- The Washington Times - Wednesday, March 7, 2001

Few things, surely, would give Saddam Hussein greater pleasure than knowing the contortions we go through here in Washington to formulate a coherent approach towards his country unless it be plotting the murder of a disfavored son-in-law or the beheading of a dozen of his countrymen before breakfast. We are now on the second Bush administration with two Clinton terms in between. We have tried sanctions, inspections, containment, internal and external pressure in fact we have tried war itself and still Saddam grins mockingly at us from his lair in Baghdad. Perhaps the problem is that we have not tried any of these hard enough to destroy this awful little man.
One certainly hopes that our problematic Iraq policy has not increased the job stress that could be a factor in Vice President Richard Cheney's hospitalization with heart trouble this week. As defense secretary, Mr. Cheney did his bit to create the strategy that drove Saddam out of Kuwait a decade ago, setting up an alternative planning staff that wrote the attack plan and circumvented the adamantly opposed chief of the Joint Chiefs of Staff, Gen. Colin Powell. Who is in charge of the policy today is rather unclear, however.
Meeting with editors and reporters of The Washington Times on Friday, Mr. Cheney talked about a policy under review. Secretary of State Powell went through the Middle East and Europe looking for answer, and "it was important for his trip to go out and talk to everybody in the region, which he's done, as well as some of our European allies." Mr. Cheney spoke of finding a way to rebuild the Gulf War cohesion and gain "the support of the front line states out there, as well as the other major members of the coalition."
As of this moment, coalition rebuilding seems to mean modifying the sanctions regime against Iraq and perhaps the demand for inspections as well. Mr. Cheney suggested as much in our interview when he said that, "I don't think we want to hinge our policy just to the question of whether or not the inspectors go back in there." Interesting, the State Department vigorously disagreed. According to spokesman Richard Boucher, "If Iraq wants to get out of the box, they're going to have to invite the inspectors and comply with the U.N. resolutions." Hmmm. Which is it? Actually, the crux of the matter lies in the meaning of "sanctions." (Sorry to sound Clintonian.)
On one point the administration clearly agrees with itself that the current sanctions regime has collapsed. As Mr. Cheney pointed out, "The Chinese have been in there with fiber optic cables for the air defense network. The Syrians opened up the pipeline, selling oil … with the cash going back directly to the Iraqis, not going through the U.N. escrow account. You've got flights going in there now."
Complicating the task of reconstructing the Gulf War coalition is the fact that the Arabs countries hate the Iraqi sanctions regime and what it does to Iraq's children (though we might contend that Saddam Hussein is the real plague on his people). Another important fact is that Saddam is now setting himself up as the alleged protector of the Palestinians in Israel, a cause all Arab countries can rally around. The two issues have by now become all but inseparable, according to Mr. Cheney.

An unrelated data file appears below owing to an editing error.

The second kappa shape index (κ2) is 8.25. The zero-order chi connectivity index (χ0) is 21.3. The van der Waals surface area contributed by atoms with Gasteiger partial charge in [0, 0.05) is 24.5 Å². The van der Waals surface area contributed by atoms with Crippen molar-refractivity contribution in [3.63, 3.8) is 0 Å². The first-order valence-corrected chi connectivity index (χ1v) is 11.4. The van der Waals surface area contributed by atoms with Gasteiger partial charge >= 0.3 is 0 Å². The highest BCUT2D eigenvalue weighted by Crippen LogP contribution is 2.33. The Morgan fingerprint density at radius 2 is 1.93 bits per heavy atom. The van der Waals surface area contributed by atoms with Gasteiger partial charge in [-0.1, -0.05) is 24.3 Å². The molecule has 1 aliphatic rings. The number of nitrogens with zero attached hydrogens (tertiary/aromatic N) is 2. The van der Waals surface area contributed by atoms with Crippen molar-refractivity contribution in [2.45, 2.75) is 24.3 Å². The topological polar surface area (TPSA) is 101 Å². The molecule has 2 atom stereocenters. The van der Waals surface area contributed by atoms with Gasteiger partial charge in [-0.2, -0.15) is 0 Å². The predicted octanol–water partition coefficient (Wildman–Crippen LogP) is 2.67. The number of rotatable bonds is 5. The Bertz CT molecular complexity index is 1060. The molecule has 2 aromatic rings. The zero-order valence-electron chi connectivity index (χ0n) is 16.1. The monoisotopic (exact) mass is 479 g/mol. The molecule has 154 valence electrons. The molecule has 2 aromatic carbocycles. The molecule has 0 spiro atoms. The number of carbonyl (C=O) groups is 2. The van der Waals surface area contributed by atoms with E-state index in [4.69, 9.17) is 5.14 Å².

So, while the difficulty of producing a coherent sanctions policy ought not be underestimated, the question is whether the recently floated option of "smart sanctions" is the way to go. Mr. Powell appears wedded to the idea, and in a press conference yesterday with Swedish Foreign Minister Anna Lindh, talked about the pressure he had encountered from Arab leaders "to modify the sanctions so their effect is reduced on the Iraqi people and strengthened as regards anything else that could contribute to the production or development of weapons of mass destruction."
A couple of thoughts on "smart sanctions" if that is the way we are headed: A broad sanctions regime is undoubtedly easier to enforce than a highly selective one. In one case, you block the point of entry, Iraq; in the other, the point of export, which will be any country willing to sell the goods.
Secondly, "smart sanctions" will be a concession to Saddam Hussein, an easing of the noose around Iraq (tattered though it might be). As best can be told, Saddam will not be asked to give anything in return for this favor.
And finally for heaven's sake does anyone realize this is the policy proposed by the French government in January 1999? In a formal break with the United States and Britain, the French proposed that the U.N. Security Council lift the oil embargo on Iraq and institute a new weapons monitoring system to prevent Saddam Hussein from rearming. The idea was huffily rejected by the Clinton and Blair governments, but under the Republican administration, which promised a harder line, this may now become U.S. policy. Fascinating.
Considering the relatively soft line taken by Mr. Powell on the Palestinian problem during his Middle East trip, urging Israel to open check points and release tax revenues to the Palestinian Authority, we seem indeed to be falling more and more in line with French thinking. Next, will the United States be making oil deals with Iraq? We could even veto our own resolutions in the Security Council. Who knows? No one at this time, that much is clear.



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